I am very mindful of my fitness these days. I realized this recently and I never thought I would get to this place in my life.
My daughter Maya was diagnosed with type 1 diabetes last August. (I'll tell you more about that one day when I'm ready). Contrary to popular belief, proper diabetes management is not just about watching your sugar intake—you need to limit your carbs as well. After leaving the hospital with a bagful of insulin, needles and information, the first thing we did was clean out the pantry. Out went all of the "empty" calories, and in came the “good” ones. Anything that was high carb nonsense had to go. If Maya needed to change her diet, we were all going to change our diet; there was never a second thought.
Thankfully, I have always eaten pretty well ("rabbit food", my brother calls it). Our three square meals a day have been full of fruits and green, leafy veggies. While I didn't have to make any drastic changes, we have limited how much bread we eat. For the record, we still eat white bread (a grilled cheese on wheat? I can't!) But now we just have half a sandwich instead of a whole one.
Have you ever read a label on a bottle of juice? Frightening. Some of them have more than 40 grams of carbs in 8 ounces. (Sidebar: 40 grams is almost the entire amount of carbohydrates Maya should have at just one meal!) So, we switched over to water and sugar-free, homemade iced tea—we don't miss the juice at all.
We grow lots of veggies in the garden and fill up our plate with them. I still snack, I just choose better snacks: almonds, Greek yogurt and fruit. Sure, chocolate cake is more exciting, but once you get the ball rolling, you don't want to waste all of your hard work on cake. You just...don't. I do still eat goodies occasionally, but only every once in a while. Shouldn't we all be eating like that anyway?
I have been a pretty devoted yogi for a while. I love going to yoga class and I feel that it's just as beneficial to my mind as it is to my body. You have to calm your thoughts and really concentrate or you'll just end up losing your balance. After Maya was diagnosed with diabetes, things were very difficult. As a mother, you have this innate sense of wanting to protect your child at any cost. The fact that diabetes can show up anywhere, at any time, with no family history or cure in sight is heartbreaking. Every day, I wrestle with the fact that I can not fix this and it weighs heavily on me.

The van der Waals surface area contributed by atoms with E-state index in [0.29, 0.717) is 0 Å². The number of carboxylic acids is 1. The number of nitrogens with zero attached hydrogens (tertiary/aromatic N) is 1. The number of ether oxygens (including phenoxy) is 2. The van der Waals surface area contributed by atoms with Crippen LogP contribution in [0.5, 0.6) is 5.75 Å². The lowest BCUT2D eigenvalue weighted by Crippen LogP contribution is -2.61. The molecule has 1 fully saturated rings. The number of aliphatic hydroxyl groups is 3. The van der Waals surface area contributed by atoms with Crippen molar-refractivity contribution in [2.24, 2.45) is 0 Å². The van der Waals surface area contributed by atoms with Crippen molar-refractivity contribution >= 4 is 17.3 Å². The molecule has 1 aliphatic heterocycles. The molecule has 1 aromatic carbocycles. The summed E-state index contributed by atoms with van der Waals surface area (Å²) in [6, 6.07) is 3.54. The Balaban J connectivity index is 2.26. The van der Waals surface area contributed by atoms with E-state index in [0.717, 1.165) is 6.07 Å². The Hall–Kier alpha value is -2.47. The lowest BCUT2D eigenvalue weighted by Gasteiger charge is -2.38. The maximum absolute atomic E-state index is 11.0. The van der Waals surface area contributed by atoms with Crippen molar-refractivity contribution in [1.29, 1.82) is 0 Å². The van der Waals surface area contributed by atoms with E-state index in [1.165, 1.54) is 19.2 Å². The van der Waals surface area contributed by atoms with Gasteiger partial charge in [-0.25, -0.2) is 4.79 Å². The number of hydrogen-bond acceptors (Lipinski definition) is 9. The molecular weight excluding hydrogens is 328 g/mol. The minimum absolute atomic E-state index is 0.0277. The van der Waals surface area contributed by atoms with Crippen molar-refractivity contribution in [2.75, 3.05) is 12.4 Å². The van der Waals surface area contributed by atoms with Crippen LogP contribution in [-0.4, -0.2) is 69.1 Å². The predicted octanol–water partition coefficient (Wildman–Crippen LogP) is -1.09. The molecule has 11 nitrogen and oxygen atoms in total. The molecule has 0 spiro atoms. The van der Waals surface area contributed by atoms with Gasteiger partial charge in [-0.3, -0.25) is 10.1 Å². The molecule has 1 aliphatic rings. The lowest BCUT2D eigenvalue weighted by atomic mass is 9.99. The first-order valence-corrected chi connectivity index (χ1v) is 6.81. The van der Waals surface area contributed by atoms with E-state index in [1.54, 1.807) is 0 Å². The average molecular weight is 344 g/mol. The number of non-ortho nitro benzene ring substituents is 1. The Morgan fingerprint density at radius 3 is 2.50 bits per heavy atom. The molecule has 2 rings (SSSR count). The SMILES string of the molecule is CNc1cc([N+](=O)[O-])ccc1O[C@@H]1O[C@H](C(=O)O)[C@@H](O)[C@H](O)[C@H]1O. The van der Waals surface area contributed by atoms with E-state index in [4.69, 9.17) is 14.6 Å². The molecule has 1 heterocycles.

I remember being at yoga class soon after Maya's diagnosis. I was twisted up like a pretzel, and I actually felt the stress leave my body in a whoosh. It was a feeling so powerful, I could have cried right there on my mat. I realized then that taking care of myself is important, too, so I can be the best mom I can be. I am grateful to have a really great yoga teacher who encourages us and gets our bodies to move in ways I never thought possible. And that quiet meditation at the end of class helps prepare me for the rest of the week.
After a year and a half of yoga class and 8 months of my low carbohydrate "Maya Diet," I woke up one day and realized I'd lost 15 pounds. I was dumbfounded. My pants were all too big and my husband had to drill holes in my belts. I looked better, I felt awesome, and I was comfortable with myself. I felt strong, something I don't think I've ever felt before.
I read that when trying to get into shape, you should turn to someone stronger than you for help and motivation. My friend Terry is a personal trainer who has arms bigger than my leg; I knew he would be the perfect motivator. And once I started seeing results, I wanted to see how far I could push myself.
Squats? I do 100 a day. Close grip push-ups to work my triceps? I'm on it. Lunges? They're the worst, but I do them anyway. Having someone in my corner and kicking my butt if I'm thinking about being lazy is great for me. Without it, I wouldn't be nearly as dedicated. I'm not very disciplined, so this helps to keep me on track.
All this being said, I don't feel that being fit has taken over my life, I just think I'm more mindful. Mindful that I'm doing what is best to take care of myself in the best way I can. My losing weight and feeling better was not an overnight process. It was a change that I decided to do and it took time and dedication. Because I made gradual changes over time, rather than changing my lifestyle all at once, I think these all all permanent changes that I will stick to always; I plan on being that 85 year old woman still at yoga class!